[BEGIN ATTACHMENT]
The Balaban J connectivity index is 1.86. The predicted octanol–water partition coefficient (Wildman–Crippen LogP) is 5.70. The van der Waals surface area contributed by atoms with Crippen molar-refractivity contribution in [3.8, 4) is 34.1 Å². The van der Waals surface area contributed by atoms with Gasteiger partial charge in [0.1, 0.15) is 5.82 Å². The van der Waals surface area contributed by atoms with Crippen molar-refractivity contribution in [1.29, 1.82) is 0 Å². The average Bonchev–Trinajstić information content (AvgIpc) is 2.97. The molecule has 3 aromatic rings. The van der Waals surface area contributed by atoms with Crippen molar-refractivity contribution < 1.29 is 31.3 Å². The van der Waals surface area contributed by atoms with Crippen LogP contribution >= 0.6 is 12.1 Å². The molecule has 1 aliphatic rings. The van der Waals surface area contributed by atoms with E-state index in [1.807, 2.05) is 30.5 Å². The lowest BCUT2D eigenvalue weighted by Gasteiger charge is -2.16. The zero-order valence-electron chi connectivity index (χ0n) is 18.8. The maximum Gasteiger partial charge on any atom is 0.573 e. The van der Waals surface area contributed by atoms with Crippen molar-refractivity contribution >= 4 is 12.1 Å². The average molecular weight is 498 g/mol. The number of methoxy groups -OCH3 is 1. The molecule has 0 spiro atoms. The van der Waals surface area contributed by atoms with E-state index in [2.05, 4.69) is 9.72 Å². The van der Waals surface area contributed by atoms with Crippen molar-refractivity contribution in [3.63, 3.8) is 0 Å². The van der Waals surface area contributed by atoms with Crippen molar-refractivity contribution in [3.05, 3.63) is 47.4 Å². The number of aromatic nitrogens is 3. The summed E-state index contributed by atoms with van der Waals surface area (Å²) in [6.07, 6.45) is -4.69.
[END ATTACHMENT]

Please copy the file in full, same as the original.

The Balaban J connectivity index is 1.86. The predicted octanol–water partition coefficient (Wildman–Crippen LogP) is 5.70. The van der Waals surface area contributed by atoms with Crippen molar-refractivity contribution in [3.8, 4) is 34.1 Å². The van der Waals surface area contributed by atoms with Gasteiger partial charge in [0.1, 0.15) is 5.82 Å². The van der Waals surface area contributed by atoms with Crippen molar-refractivity contribution in [1.29, 1.82) is 0 Å². The average Bonchev–Trinajstić information content (AvgIpc) is 2.97. The molecule has 3 aromatic rings. The van der Waals surface area contributed by atoms with Crippen molar-refractivity contribution < 1.29 is 31.3 Å². The van der Waals surface area contributed by atoms with Crippen LogP contribution >= 0.6 is 12.1 Å². The molecule has 1 aliphatic rings. The van der Waals surface area contributed by atoms with E-state index in [1.807, 2.05) is 30.5 Å². The lowest BCUT2D eigenvalue weighted by Gasteiger charge is -2.16. The zero-order valence-electron chi connectivity index (χ0n) is 18.8. The maximum Gasteiger partial charge on any atom is 0.573 e. The van der Waals surface area contributed by atoms with Crippen molar-refractivity contribution >= 4 is 12.1 Å². The average molecular weight is 498 g/mol. The number of methoxy groups -OCH3 is 1. The molecule has 0 spiro atoms. The van der Waals surface area contributed by atoms with E-state index in [2.05, 4.69) is 9.72 Å². The van der Waals surface area contributed by atoms with Crippen molar-refractivity contribution in [3.63, 3.8) is 0 Å². The van der Waals surface area contributed by atoms with Crippen molar-refractivity contribution in [3.05, 3.63) is 47.4 Å². The number of aromatic nitrogens is 3. The summed E-state index contributed by atoms with van der Waals surface area (Å²) in [6.07, 6.45) is -4.69.